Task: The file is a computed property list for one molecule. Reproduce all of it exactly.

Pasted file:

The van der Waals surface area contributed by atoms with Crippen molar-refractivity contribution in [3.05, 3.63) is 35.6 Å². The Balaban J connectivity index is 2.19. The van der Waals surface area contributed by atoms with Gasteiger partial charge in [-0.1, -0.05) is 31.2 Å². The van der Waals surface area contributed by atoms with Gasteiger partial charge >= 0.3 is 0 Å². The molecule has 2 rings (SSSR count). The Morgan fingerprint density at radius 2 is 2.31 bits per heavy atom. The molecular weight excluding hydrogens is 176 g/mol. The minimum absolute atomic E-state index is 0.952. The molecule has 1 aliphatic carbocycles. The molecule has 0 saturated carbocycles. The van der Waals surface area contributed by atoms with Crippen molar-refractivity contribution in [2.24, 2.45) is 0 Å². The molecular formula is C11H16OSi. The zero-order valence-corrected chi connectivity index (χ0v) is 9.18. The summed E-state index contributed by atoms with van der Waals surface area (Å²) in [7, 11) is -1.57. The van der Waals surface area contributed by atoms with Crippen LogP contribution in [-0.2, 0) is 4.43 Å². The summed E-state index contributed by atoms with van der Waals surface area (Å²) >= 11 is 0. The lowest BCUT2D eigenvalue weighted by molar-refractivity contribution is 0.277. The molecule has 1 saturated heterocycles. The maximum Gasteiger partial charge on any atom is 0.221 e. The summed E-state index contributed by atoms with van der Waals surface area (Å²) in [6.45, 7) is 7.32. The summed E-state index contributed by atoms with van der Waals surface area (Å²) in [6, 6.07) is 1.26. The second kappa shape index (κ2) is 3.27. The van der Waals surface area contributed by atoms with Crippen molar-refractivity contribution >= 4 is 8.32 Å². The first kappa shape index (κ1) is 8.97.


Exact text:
The van der Waals surface area contributed by atoms with Crippen molar-refractivity contribution in [3.05, 3.63) is 35.6 Å². The Balaban J connectivity index is 2.19. The van der Waals surface area contributed by atoms with Gasteiger partial charge in [-0.1, -0.05) is 31.2 Å². The van der Waals surface area contributed by atoms with Gasteiger partial charge >= 0.3 is 0 Å². The molecule has 2 rings (SSSR count). The Morgan fingerprint density at radius 2 is 2.31 bits per heavy atom. The molecular weight excluding hydrogens is 176 g/mol. The minimum absolute atomic E-state index is 0.952. The molecule has 1 aliphatic carbocycles. The molecule has 0 saturated carbocycles. The van der Waals surface area contributed by atoms with Crippen molar-refractivity contribution in [2.24, 2.45) is 0 Å². The molecular formula is C11H16OSi. The zero-order valence-corrected chi connectivity index (χ0v) is 9.18. The summed E-state index contributed by atoms with van der Waals surface area (Å²) in [7, 11) is -1.57. The van der Waals surface area contributed by atoms with Crippen LogP contribution in [-0.2, 0) is 4.43 Å². The summed E-state index contributed by atoms with van der Waals surface area (Å²) >= 11 is 0. The lowest BCUT2D eigenvalue weighted by molar-refractivity contribution is 0.277. The molecule has 1 saturated heterocycles. The maximum Gasteiger partial charge on any atom is 0.221 e. The summed E-state index contributed by atoms with van der Waals surface area (Å²) in [6.45, 7) is 7.32. The summed E-state index contributed by atoms with van der Waals surface area (Å²) in [6, 6.07) is 1.26. The second kappa shape index (κ2) is 3.27. The van der Waals surface area contributed by atoms with Crippen molar-refractivity contribution >= 4 is 8.32 Å². The first kappa shape index (κ1) is 8.97.